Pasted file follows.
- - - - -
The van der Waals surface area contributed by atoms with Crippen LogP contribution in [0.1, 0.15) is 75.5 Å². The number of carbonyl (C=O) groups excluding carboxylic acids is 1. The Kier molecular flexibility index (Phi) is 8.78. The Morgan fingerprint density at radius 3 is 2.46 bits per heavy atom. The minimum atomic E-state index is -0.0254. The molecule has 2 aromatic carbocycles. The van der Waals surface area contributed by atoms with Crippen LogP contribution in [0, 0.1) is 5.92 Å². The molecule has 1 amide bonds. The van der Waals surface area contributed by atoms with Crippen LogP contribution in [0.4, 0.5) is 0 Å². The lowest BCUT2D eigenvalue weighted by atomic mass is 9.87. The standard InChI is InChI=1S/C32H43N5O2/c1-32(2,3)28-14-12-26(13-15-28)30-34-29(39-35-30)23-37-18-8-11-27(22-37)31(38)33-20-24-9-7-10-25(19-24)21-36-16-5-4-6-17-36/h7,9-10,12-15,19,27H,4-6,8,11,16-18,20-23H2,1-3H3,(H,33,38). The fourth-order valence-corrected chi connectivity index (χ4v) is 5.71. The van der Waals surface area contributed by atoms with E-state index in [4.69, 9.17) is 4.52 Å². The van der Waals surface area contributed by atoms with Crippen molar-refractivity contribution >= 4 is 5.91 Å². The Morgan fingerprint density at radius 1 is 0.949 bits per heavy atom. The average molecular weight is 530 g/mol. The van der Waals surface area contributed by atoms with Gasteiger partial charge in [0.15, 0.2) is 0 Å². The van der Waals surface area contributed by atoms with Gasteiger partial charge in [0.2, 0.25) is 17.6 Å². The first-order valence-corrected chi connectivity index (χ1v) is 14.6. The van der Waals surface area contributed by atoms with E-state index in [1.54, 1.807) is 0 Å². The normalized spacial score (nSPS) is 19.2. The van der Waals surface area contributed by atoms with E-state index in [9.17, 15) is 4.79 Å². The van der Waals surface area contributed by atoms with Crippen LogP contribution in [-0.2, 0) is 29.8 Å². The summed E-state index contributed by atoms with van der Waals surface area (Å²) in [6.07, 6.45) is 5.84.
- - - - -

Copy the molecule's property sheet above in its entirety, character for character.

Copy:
The van der Waals surface area contributed by atoms with Crippen LogP contribution in [0.1, 0.15) is 75.5 Å². The number of carbonyl (C=O) groups excluding carboxylic acids is 1. The Kier molecular flexibility index (Phi) is 8.78. The Morgan fingerprint density at radius 3 is 2.46 bits per heavy atom. The minimum atomic E-state index is -0.0254. The molecule has 2 aromatic carbocycles. The van der Waals surface area contributed by atoms with Crippen LogP contribution in [0, 0.1) is 5.92 Å². The molecule has 1 amide bonds. The van der Waals surface area contributed by atoms with Crippen LogP contribution in [0.4, 0.5) is 0 Å². The lowest BCUT2D eigenvalue weighted by atomic mass is 9.87. The standard InChI is InChI=1S/C32H43N5O2/c1-32(2,3)28-14-12-26(13-15-28)30-34-29(39-35-30)23-37-18-8-11-27(22-37)31(38)33-20-24-9-7-10-25(19-24)21-36-16-5-4-6-17-36/h7,9-10,12-15,19,27H,4-6,8,11,16-18,20-23H2,1-3H3,(H,33,38). The fourth-order valence-corrected chi connectivity index (χ4v) is 5.71. The van der Waals surface area contributed by atoms with E-state index in [4.69, 9.17) is 4.52 Å². The van der Waals surface area contributed by atoms with Crippen molar-refractivity contribution >= 4 is 5.91 Å². The Morgan fingerprint density at radius 1 is 0.949 bits per heavy atom. The average molecular weight is 530 g/mol. The van der Waals surface area contributed by atoms with Gasteiger partial charge in [0.15, 0.2) is 0 Å². The van der Waals surface area contributed by atoms with Gasteiger partial charge in [0.2, 0.25) is 17.6 Å². The first-order valence-corrected chi connectivity index (χ1v) is 14.6. The van der Waals surface area contributed by atoms with E-state index in [1.54, 1.807) is 0 Å². The normalized spacial score (nSPS) is 19.2. The van der Waals surface area contributed by atoms with E-state index in [9.17, 15) is 4.79 Å². The van der Waals surface area contributed by atoms with Crippen LogP contribution in [-0.2, 0) is 29.8 Å². The summed E-state index contributed by atoms with van der Waals surface area (Å²) in [6.07, 6.45) is 5.84.